On Monday, our first stop was the Garden of the Phoenix (formerly known as the Osaka Garden – #40 on the list of 50 Ideas for Summer Fun) in Jackson Park. Getting to the Garden was an adventure by itself. My go to entrance (located behind the Museum of Science and Industry) was closed. So, we walked a little and soon realized that we would have to get back into the car and find another entrance. The Garden is on an island and there are only two pedestrian bridges. The first one, we found out is not accessible. We hoped back onto Lake Shore Drive and headed south, turning on the next street, Hayes Drive. As we made our way to the parking lot (located on the north side of the street), we passed The Republic. I promised Morgan we would stop and take a picture our way back.
We walked the path that was lined with a variety of trees and wild flowers. In a few minutes we came to the Garden of the Phoenix. This was the original location of the Japanese Garden and Ho-o Den. Both were built for the World Columbian Exposition in 1893. Soon after the outbreak of World War II, the buildings were destroyed by a fire and the garden was abandoned. In 1981 a new garden was built.
As soon as you walk through the entrance, you have walked into one of Chicago’s hidden gems.
The kids were so excited to walk on the rock steps in front of the waterfall and cross the bridge, that I had to remind them that we were in a tranquil place and our level of excitement needed to be less vocal.
Everywhere I looked, there was another photo opportunity. I kept the kids very busy, promising with each picture, that it would be the last one. It ended up being a foolish promise to make.
Before we left the Garden of the Phoenix, I grabbed one more shot and took a short video. I was hoping to capture the beauty and magic that this place holds, but it is definitely something you have to see with your own eyes.
Just outside of the Garden is a sculpture created by Yoko Ono, titled Skylanding. I loved how Morgan was illuminated when standing in the center. The sun bouncing off the petals provided nice lighting.
We departed Wooded Island and made our stop at The Statue of the Republic. Even though, we had visited the statue a few years ago, Morgan was super excited, having just learned about The Republic and her role at the World Columbian Exposition.
The Chicago Park District’s description of The Statue of the Republic:
Installed in 1918, the Statue of the Republic commemorates the twenty-fifth anniversary of the World’s Columbian Exposition in Jackson Park and the centennial of statehood for Illinois. The twenty-four-foot-tall gilded bronze sculpture is a much smaller and slightly modified version of Daniel Chester French’s original sixty-five-foot-tall Statue of the Republic, one of the most iconic features of the World’s Columbian Exposition of 1893. (On its base, the original sculpture rose to a total height of one hundred feet.) Composed of gilded plaster, the original monumental female figure stood with outstretched arms at the eastern end of the fair’s Court of Honor.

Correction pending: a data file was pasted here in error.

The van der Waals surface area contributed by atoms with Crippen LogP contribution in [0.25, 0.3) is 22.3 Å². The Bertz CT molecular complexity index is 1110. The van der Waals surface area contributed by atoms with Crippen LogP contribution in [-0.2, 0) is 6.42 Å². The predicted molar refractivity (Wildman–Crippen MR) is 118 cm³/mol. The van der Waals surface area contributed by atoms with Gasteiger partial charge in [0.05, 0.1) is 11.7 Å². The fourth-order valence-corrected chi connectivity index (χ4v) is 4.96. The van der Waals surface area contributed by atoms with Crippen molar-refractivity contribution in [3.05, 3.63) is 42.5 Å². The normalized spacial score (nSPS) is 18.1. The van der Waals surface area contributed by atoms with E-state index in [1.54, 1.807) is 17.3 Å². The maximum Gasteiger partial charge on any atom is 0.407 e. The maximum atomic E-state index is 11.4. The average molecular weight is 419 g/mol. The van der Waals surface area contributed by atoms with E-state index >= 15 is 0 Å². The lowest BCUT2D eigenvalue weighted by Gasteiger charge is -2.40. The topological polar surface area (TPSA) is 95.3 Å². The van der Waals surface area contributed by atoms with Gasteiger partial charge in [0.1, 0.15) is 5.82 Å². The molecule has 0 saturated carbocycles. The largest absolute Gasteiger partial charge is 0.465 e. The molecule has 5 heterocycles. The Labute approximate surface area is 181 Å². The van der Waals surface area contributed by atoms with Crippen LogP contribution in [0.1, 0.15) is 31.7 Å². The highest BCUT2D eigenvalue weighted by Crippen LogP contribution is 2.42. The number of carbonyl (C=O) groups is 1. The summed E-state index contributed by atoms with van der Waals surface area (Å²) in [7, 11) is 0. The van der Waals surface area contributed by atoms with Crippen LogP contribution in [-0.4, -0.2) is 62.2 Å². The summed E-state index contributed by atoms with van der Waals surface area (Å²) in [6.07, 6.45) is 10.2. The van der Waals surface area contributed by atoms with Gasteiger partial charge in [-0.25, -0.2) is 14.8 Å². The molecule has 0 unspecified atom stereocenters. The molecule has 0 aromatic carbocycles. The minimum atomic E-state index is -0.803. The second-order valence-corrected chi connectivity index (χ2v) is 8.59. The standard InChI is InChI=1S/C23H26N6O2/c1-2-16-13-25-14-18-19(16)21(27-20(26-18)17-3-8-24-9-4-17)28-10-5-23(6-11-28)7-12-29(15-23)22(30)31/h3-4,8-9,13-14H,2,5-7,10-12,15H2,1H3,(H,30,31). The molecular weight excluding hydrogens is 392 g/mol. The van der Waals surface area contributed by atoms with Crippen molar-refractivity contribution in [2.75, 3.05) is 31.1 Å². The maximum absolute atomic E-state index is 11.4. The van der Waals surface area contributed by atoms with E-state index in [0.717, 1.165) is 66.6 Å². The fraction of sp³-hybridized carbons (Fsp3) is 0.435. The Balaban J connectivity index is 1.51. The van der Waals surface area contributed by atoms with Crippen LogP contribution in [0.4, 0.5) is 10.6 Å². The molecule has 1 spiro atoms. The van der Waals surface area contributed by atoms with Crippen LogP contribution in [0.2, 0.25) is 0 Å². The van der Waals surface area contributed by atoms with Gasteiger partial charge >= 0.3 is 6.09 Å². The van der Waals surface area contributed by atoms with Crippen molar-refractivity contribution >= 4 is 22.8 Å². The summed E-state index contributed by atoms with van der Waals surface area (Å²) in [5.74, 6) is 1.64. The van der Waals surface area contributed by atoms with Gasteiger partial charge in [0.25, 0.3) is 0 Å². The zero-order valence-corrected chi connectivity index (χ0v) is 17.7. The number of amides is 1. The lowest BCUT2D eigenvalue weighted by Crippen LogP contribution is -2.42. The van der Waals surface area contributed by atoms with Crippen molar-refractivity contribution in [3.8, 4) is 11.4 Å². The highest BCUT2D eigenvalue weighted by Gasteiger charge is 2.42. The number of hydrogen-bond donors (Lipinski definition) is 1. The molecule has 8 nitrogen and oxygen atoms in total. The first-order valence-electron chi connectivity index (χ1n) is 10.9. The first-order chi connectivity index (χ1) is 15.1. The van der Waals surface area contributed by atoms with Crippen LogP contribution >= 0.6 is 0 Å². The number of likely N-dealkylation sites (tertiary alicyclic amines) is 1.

Shortly after the fair, a fire destroyed the original Statue of the Republic. In 1918, the B.F. Ferguson Fund and the Woman’s World Fair Fund commissioned Daniel Chester French to create the commemorative version. The existing gilded bronze twenty-four foot tall statue stands on a ten-foot-high base by architect Henry Bacon. The total project budget of $56,000 included $47,000 that had remained in the treasury of the exposition. Installed on the site of the Fair’s Administration Building in Jackson Park, the monument was unveiled on May 11, 1918. Although World’s Fair visitors had nicknamed the original sculpture “Big Mary,” the smaller version is known best today as the “Golden Lady.” The commemorative sculpture was re-gilded and rededicated in 1993 in tribute to the centennial of the World’s Columbian Exposition.
We drove back to the parking lot located behind the Museum of Science and Industry, parked and walked over to Promontory Point (#42).
We found a shaded spot to have lunch and enjoyed the view of the skyline. As we ate lunch, I told the kids that George Lucas was married here. Sydney found that very cool.
Promontory Point is a man-made peninsula jutting into Lake Michigan. It is located in Burnham Park. The Point was constructed from landfill in the late 1930s. It was opened to the public in 1937. Alfred Caldwell designed the landscaping, using native plants and stone. Caldwell’s design featured a raised “meadow” section in the center of the 12-acre peninsula and included hundreds of flowering trees and shrubs. Few of Caldwell’s original plantings remain today.
Our last stop was at the 57th Street Beach. The view of the beach from Promontory Point was amazing. Especially with the Museum of Science and Industry acting as a backdrop.
On the walk back to the car, as we were walking under Lake Shore Drive, we spotted a mosaic that perfectly summed up a day.